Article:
In the INTEREST OF R.W., Minor Child, R.W., Father, Appellant.
A thirteen-year-old wants no further contact with the father who exposed him to domestic violence and prefers to stay with his great-grandparents who can provide him a safe and permanent home. The child's therapist agrees that forcibly exposing R.W. to his father's presence will be detrimental to his well-being and may reverse his therapeutic progress. For these reasons and those explained below, we affirm the termination of the father's parental rights.
I. Facts and Background Proceedings
In December 2018, the department of human services (DHS) removed R.W., then age twelve, from his mother's care due to her substance-abuse issues. At the time, his father was in prison. The father served several years for willful injury causing serious injury after assaulting his then-wife. The father was not released until nine months after R.W.’s removal from his mother. At the time of the termination hearing, R.W. had been out of parental care for nearly two years. He is in the care and custody of his maternal great-grandparents.
Even before the father was sent to prison, he and R.W. did not have a close relationship. The father also served time when R.W. was around eight years old. R.W. has never lived with the father or spent more than a few hours at a time with him. The father has a long and extensive criminal history involving inflicting violence against intimate partners and exposing R.W. to that violence. He has seven convictions for crimes involving assault or harassment. R.W. recalled hearing the father verbally and physically abuse his mother. Then, R.W. witnessed the assault that sent the father to prison.
Since his release, the father has met his parole obligations. He has a job and a place to live. He completed a substance-abuse evaluation and successfully completed an outpatient substance-abuse treatment program. But he has not resumed contact with R.W. or completed the tasks necessary to begin a reintroduction into R.W.’s life.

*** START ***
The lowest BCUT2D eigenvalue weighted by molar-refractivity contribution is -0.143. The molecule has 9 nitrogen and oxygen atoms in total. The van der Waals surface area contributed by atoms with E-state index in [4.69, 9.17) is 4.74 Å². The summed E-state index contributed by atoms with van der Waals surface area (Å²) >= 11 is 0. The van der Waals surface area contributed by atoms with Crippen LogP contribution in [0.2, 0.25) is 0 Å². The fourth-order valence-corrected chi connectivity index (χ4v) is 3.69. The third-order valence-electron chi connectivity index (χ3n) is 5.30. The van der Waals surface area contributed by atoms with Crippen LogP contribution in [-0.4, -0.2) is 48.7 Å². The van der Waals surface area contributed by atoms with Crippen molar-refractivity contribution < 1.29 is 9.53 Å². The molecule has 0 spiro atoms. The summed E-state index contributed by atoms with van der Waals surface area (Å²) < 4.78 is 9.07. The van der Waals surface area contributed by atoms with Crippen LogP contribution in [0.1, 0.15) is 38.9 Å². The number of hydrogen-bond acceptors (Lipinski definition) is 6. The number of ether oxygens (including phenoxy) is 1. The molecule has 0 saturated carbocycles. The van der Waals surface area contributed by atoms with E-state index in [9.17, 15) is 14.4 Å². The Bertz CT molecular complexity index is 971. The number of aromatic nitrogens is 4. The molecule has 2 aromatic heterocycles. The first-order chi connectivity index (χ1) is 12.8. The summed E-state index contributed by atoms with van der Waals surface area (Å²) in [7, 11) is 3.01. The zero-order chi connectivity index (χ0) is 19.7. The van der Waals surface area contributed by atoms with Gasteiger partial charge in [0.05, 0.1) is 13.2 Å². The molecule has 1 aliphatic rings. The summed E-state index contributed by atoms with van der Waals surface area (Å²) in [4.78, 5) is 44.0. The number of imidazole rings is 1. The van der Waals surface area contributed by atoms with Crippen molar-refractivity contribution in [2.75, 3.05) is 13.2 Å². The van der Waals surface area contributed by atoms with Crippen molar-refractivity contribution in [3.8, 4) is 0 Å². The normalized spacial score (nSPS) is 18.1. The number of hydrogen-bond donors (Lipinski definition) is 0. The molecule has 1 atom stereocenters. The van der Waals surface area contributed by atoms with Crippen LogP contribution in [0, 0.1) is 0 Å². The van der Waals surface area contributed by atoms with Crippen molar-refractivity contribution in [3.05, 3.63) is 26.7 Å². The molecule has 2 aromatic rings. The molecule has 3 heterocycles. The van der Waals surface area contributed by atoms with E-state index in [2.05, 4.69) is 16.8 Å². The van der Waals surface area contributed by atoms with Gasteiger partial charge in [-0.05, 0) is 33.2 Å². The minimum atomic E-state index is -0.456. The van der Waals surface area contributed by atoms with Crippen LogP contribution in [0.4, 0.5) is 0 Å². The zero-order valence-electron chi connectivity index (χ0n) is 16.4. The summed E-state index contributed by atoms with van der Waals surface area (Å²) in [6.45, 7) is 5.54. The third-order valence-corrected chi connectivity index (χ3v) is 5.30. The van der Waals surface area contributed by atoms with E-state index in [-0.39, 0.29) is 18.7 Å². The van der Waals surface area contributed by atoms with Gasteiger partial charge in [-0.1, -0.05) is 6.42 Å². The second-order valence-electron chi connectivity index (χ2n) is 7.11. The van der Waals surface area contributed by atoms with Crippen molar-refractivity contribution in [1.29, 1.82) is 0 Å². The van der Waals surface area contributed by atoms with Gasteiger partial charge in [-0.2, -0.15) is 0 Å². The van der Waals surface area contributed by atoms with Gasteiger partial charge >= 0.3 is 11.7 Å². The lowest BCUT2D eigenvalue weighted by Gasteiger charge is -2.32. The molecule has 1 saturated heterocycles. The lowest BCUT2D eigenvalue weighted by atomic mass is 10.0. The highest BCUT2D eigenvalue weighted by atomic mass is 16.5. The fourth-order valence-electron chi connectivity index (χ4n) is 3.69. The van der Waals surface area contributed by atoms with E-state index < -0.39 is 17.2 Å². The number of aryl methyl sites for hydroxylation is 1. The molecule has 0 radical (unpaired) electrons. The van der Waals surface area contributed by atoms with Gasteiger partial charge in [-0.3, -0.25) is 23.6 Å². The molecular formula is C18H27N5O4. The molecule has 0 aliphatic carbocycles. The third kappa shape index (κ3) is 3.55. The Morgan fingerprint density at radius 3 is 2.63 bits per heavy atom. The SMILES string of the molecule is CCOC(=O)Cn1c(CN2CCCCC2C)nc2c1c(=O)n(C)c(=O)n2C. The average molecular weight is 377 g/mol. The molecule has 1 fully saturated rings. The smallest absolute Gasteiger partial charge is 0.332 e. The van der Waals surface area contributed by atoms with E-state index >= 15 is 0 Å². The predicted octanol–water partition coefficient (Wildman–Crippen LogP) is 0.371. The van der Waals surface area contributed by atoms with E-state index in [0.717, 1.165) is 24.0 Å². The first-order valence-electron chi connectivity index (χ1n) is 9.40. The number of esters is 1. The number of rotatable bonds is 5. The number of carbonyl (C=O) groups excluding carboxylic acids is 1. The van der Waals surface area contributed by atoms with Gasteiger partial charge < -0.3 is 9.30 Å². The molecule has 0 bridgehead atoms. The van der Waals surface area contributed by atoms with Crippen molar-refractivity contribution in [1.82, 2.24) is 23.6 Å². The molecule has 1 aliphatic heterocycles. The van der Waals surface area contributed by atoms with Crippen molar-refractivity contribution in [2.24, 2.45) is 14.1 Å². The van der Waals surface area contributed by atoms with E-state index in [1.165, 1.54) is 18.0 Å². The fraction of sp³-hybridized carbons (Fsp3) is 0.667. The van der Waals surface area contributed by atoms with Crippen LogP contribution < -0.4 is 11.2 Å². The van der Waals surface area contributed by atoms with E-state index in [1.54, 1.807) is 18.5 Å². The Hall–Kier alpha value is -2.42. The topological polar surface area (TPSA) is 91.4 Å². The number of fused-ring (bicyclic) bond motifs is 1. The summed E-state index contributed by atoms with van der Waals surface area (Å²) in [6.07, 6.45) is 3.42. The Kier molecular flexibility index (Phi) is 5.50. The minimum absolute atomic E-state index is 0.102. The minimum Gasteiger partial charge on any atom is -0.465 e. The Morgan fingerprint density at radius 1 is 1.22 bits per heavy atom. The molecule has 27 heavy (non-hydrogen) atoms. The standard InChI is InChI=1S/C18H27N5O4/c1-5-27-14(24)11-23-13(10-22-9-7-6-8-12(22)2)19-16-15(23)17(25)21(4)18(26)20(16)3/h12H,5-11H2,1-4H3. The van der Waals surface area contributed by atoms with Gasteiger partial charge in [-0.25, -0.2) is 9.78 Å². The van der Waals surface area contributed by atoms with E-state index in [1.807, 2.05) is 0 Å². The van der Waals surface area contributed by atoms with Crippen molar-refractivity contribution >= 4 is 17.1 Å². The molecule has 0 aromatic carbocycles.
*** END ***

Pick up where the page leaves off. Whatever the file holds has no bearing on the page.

R.W., now almost fourteen years old, has been attending individual therapy for over a year. He has consistently maintained that he no longer wants any contact or relationship with his father. R.W. reported he witnessed his father assault an intimate partner and had always been afraid to go to his father's house for visits. He “never had a relationship ever” with his father and added, “I really don't want to either.” R.W. wants the court to terminate his father's parental rights and to live permanently with his great-grandparents, whom he sees as parental figures. His great-grandparents also want to adopt him and have been approved as an adoptive family.
R.W.’s therapist, DHS caseworker, and Families First family support specialist have encouraged R.W. to keep an open mind about the possibility of reintroducing his father into his life, stressing that people sometimes make positive changes over time. To that end, the therapist recommended the father reintroduce himself to R.W. before meeting in person by writing letters that could be read in the therapeutic environment of their sessions. The father wrote one letter.1 The therapist and DHS workers encouraged the father to maintain contact and keep aware of R.W.’s progress in therapy. But generally the father's contact was sporadic. He later complained the therapist was difficult to reach and he felt she was more on R.W.’s side. The DHS social work case manager testified the father felt contacting the therapist was not beneficial to him.
R.W.’s opinion remained the same however: he does not want contact with his father. The therapist has recommended that R.W.’s wishes be respected. Forcing contact would, in her opinion, make R.W. act out aggressively and suspend his therapeutic progress. She also opined it would be detrimental to R.W.’s emotional and mental well-being to return him to the father's care. And she found no developmental or emotional issue that might prevent him from forming a mature opinion about this topic.2 The therapist also opined that in order to feel safe, R.W. has to know he will remain permanently with his great-grandparents. He needs to remain in therapy and address the trauma in his past.
Living with his great-grandparents has not been smooth sailing. In August, shortly after the petition to terminate parental rights was filed, a fight broke out in the great-grandparents’ home with R.W. R.W. physically attacked his great-grandfather. The great-grandparents agreed to seek some additional services and support after that incident. But they maintain they want to adopt R.W. if parental rights are terminated.